It has been an incredible summer down on the Kenai Peninsula to say the least. It is hard to put into words how many new experiences I have had and how much knowledge I have gained over the past three months. I am endlessly grateful for OWUSS, AAUS, and Dr. Brenda Konar for allowing me to have this experience as the 2019 AAUS Mitchell intern.
In addition to diving in Kachemak Bay’s rich and diverse kelp forest ecosystem, I had the chance to work in the rocky intertidal, seine fish along the beach, survey marine birds and mammals from boats, operate ring and trawl nets, use underwater drills, and even hike upstream to sample a glacial stream. As an ecologist coming from Colorado with a background in tropical marine ecology, the cold water ecosystem of Alaska offered a new lesson just about every step of the way. It is one thing to learn about one of the most common examples of a keystone species, the sea otter, in an ecology class in a landlocked state, and it is another to be immersed in an ecosystem where the kelp-urchin-otter dynamic is occuring. I have come away from this summer feeling more confident as a scientific diver, possessing a strong drive to continue asking questions about this system, and being humbled at the wealth of knowledge and skills the amazing mentors I have had the pleasure of working with hold and are willing to pass on.
One of the most important pieces of advice I received before beginning this internship was to always say yes to opportunities. After three months of saying yes to every chance I got to go on a dive, go out on a boat, or help with something new in the lab, I have compiled a non-exhaustive list of firsts sprinkled with photos.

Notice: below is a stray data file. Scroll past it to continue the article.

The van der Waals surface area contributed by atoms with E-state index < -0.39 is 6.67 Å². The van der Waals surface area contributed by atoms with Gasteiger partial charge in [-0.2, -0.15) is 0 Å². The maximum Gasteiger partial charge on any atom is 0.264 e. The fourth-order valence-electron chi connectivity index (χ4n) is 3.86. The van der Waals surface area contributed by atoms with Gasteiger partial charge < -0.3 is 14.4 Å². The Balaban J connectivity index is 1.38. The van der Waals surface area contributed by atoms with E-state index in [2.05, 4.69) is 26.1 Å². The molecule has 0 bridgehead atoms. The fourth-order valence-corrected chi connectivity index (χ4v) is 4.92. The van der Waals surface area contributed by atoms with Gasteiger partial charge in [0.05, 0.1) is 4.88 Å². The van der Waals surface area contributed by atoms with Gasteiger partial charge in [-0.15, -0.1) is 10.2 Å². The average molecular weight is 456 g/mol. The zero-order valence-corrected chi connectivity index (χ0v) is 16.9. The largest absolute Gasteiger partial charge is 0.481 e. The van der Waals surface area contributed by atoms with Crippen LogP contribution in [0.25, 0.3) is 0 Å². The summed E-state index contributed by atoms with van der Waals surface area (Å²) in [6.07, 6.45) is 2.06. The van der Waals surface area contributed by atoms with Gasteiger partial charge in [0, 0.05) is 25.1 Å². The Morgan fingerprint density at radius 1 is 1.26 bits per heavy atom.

- First time setting foot in Alaska!
- Put on a survival suit (just for fun)
- Dive not in a 3mm wetsuit
- Dive in a drysuit
- Sea otter in the wild
- Whale!!! Yes, I freaked out.
- Sea star in the wild
- Dive in a kelp forest
- First time catching a fish!
- First time working in the intertidal
- Beach seine
- First time operating an underwater drill
- Delightful experience of walking through knee deep mud near a seagrass bed
- 100th dive!!!
- Drove zodiaks
- Seal in the wild
- Sea lion in the wild
- First time seeing an iceberg… this one surprised me, too
- Taste of glacier ice
- Sunset over Kasitsna Bay
- Tossed a salmon
- Saw a puffin
Lucky for me, this is not a list of lasts. Alaska has stolen my heart and I have decided to stay a bit longer than just one summer. In Spring 2020, I will be beginning my masters in marine biology at the University of Alaska, Fairbanks. This means that I get to continue to learn and grow as a scientist under the mentorship of Brenda Konar, as well as return to the Kasitsna Bay Lab next summer.
This opportunity has been so much more than a summer internship. I have grown as an individual, a scientist, a diver. It has been a springboard for my career in marine ecology fostered by invaluable experiences and supportive mentors. I recognize that this field has been built by the scientists and divers before me and I am humbled by their contributions. As a member of OWUSS and AAUS, I hope that I can pay it forward so other young scientists like myself can continue to make their exciting lists of firsts. So, thank you to the building blocks of this experience: OWUSS, AAUS, the team at the Kasitsna Bay Lab, and most of all, Brenda Konar!